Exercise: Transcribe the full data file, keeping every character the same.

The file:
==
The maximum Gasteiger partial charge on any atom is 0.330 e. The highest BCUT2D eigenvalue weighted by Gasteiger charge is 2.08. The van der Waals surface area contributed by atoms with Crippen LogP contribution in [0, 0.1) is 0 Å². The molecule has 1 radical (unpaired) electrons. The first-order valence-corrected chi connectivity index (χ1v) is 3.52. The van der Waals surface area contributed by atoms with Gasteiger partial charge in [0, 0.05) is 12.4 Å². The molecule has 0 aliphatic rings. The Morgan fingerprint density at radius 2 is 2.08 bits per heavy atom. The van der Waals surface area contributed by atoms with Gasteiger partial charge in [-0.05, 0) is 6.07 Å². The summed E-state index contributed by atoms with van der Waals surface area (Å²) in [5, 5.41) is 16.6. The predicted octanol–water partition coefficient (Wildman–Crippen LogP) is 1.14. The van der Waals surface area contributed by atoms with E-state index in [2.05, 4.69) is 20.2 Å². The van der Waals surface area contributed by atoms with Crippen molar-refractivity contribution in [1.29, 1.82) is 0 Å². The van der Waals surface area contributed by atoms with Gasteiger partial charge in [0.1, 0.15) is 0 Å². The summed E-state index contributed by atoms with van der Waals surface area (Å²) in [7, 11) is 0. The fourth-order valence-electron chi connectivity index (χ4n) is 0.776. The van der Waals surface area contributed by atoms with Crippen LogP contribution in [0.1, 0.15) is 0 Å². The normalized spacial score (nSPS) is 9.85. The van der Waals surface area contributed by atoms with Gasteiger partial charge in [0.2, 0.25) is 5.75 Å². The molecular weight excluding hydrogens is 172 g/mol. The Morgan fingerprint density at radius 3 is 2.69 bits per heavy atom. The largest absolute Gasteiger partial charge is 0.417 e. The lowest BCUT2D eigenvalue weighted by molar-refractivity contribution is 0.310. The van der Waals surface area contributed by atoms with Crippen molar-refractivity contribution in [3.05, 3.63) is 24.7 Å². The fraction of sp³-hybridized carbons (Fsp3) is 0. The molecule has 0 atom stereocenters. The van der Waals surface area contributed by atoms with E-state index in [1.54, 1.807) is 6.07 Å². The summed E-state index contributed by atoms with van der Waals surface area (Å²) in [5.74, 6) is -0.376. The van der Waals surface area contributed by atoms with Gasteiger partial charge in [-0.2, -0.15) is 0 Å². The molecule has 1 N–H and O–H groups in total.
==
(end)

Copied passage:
The maximum Gasteiger partial charge on any atom is 0.330 e. The highest BCUT2D eigenvalue weighted by Gasteiger charge is 2.08. The van der Waals surface area contributed by atoms with Crippen LogP contribution in [0, 0.1) is 0 Å². The molecule has 1 radical (unpaired) electrons. The first-order valence-corrected chi connectivity index (χ1v) is 3.52. The van der Waals surface area contributed by atoms with Gasteiger partial charge in [0, 0.05) is 12.4 Å². The molecule has 0 aliphatic rings. The Morgan fingerprint density at radius 2 is 2.08 bits per heavy atom. The van der Waals surface area contributed by atoms with Gasteiger partial charge in [-0.05, 0) is 6.07 Å². The summed E-state index contributed by atoms with van der Waals surface area (Å²) in [5, 5.41) is 16.6. The predicted octanol–water partition coefficient (Wildman–Crippen LogP) is 1.14. The van der Waals surface area contributed by atoms with E-state index in [2.05, 4.69) is 20.2 Å². The van der Waals surface area contributed by atoms with Crippen molar-refractivity contribution in [1.29, 1.82) is 0 Å². The van der Waals surface area contributed by atoms with Gasteiger partial charge in [0.1, 0.15) is 0 Å². The summed E-state index contributed by atoms with van der Waals surface area (Å²) in [7, 11) is 0. The fourth-order valence-electron chi connectivity index (χ4n) is 0.776. The van der Waals surface area contributed by atoms with Crippen LogP contribution in [0.1, 0.15) is 0 Å². The normalized spacial score (nSPS) is 9.85. The van der Waals surface area contributed by atoms with Gasteiger partial charge in [0.2, 0.25) is 5.75 Å². The molecular weight excluding hydrogens is 172 g/mol. The Morgan fingerprint density at radius 3 is 2.69 bits per heavy atom. The largest absolute Gasteiger partial charge is 0.417 e. The lowest BCUT2D eigenvalue weighted by molar-refractivity contribution is 0.310. The van der Waals surface area contributed by atoms with Crippen molar-refractivity contribution in [3.05, 3.63) is 24.7 Å². The fraction of sp³-hybridized carbons (Fsp3) is 0. The molecule has 0 atom stereocenters. The van der Waals surface area contributed by atoms with E-state index in [1.54, 1.807) is 6.07 Å². The summed E-state index contributed by atoms with van der Waals surface area (Å²) in [5.74, 6) is -0.376. The van der Waals surface area contributed by atoms with Gasteiger partial charge in [-0.2, -0.15) is 0 Å². The molecule has 1 N–H and O–H groups in total.